Tuesday, April 6, 2010

REVIEW: Medalon by Jennifer Fallon

ISBN 9780765348661
Series: The Demon Child Trilogy, Book 1
(c) November 2004, TOR
Jennifer Fallon's website

Buy Link (paper): Book Depository

Rating: 2 stars

Every once in a while, I get tired of reading paranormal romances and other types of romance novels, so I decided to refresh myself with another love of mine--fantasies. I loved The Immortal Prince, which I reviewed here, so I thought I'd picked up one of Ms. Fallon's earlier works, which has received good reviews as well.

In Medalon, R'shiel, daughter of First Sister Joyhinia Tenragan, is a novice in the Sisterhood, and she is an unwitting pawn in her mother's plots and schemes. When one of these was revealed, she escaped with her half-brother Tarja, and they became embroiled in a rebellion against the Sisterhood, which had done innumerable (hidden) acts of cruelty against the people over the years. They also met Brak, from whom they learned that the Harshini, a magical people, do in fact exist and that the legendary demon child is living in their midst. And the Harshini want the child in order to defeat a god...

I was prepared to love this book and be taken on an adventure. Unfortunately, several factors, some of which are personal biases, hindered that goal:

1. The presence of gods and goddesses in the story, interfering in actual human events. The first time I encountered this was when I read one of David Eddings' series. The Tamuli, if I'm not mistaken, where this goddess "clings" to Sparhawk and later (end of series) was incarnated to be his daughter. I feel that the inclusion of this goddess ruins what was otherwise a great story, and I remember having heated debates with one of my friends about it. Anyway, I hated it then and I hated it now in this story. There is a tendency to abuse the presence of the gods to solve a problem that would otherwise have provided an opportunity for growth for the character.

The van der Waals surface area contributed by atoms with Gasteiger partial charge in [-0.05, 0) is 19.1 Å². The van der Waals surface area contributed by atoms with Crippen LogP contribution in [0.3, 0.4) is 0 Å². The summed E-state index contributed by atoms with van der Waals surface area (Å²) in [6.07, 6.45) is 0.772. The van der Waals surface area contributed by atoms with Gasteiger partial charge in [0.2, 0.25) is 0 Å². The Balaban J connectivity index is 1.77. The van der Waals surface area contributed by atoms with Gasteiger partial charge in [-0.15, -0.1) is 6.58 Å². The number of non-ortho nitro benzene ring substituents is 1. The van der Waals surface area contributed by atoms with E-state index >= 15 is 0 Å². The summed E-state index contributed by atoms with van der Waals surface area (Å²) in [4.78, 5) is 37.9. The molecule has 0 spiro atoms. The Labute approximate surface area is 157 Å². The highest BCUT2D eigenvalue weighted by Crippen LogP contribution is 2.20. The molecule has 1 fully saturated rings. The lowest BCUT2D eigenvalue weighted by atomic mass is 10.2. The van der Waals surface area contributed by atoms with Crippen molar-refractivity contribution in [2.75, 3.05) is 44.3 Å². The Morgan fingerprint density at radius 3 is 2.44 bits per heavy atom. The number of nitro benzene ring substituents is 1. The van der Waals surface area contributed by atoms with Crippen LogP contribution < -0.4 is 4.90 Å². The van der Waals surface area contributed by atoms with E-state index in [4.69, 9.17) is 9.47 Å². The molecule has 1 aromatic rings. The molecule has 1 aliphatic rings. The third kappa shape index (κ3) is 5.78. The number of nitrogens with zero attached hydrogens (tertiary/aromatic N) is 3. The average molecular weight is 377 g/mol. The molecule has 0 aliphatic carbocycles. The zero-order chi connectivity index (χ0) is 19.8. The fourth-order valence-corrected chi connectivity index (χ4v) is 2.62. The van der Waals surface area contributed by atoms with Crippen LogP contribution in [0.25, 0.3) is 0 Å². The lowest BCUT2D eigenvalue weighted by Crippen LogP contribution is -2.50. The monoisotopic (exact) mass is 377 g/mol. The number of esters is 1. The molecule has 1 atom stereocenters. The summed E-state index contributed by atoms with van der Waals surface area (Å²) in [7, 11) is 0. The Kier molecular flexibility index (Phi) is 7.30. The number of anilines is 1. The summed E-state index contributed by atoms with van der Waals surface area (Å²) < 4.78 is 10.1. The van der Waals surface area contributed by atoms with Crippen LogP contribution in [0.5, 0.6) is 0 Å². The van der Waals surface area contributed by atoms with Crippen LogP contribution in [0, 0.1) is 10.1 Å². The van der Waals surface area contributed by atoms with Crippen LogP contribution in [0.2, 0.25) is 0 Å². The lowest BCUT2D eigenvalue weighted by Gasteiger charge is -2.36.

2. I feel too that some of the events lost their suspense/tension factor when readers get to know about it far ahead of time from another character's perspective. Because of this, I was never really "gripped" by the story.

3. R'shiel. I loved her at the start. I thought she had potential as a great heroine. She was brave and daring, and two of the things I like about her was her affection for her brother and her sense of humor in response to her mother's unfeeling and unmaternal attitude toward her. But she became sort of blah toward the middle and whatever emotions I first invested in her leaked away.

4. Romance aspect. I guess I'm more of a romance reader than I realized, because what little romance there is in this book wasn't enough to satisfy me. Even the tension wasn't there. The only author I've read who was able to write a decent romance over a trilogy for the main characters in a fantasy series was Jacqueline Carey for the first Kushiel trilogy (Phedre's and Joscelin's story). I like the way the characters' relationship progressed over the three books.

Morever, in relation to point #3 above, I hated Phedre for a time for what she's doing to Joscelin. (I love love love Joscelin.) Phedre is a strong heroine, but her actions and her physical needs might not cause all readers to love her. Not that what she did was repulsive, but that I, for one, don't understand why she needed to do certain things. So, although I didn't like the female protagonist at times, but she inspired such strong emotion that I felt compelled to read on, if only to see her capitulate in the end for love of the hero. Not that she did, but compromises were made. If her books weren't such huge tomes, I might be tempted to reread.

So, will I read Treason Keep (Book 2)? I don't think so, as I've lots of fantasy titles on my TBR pile.



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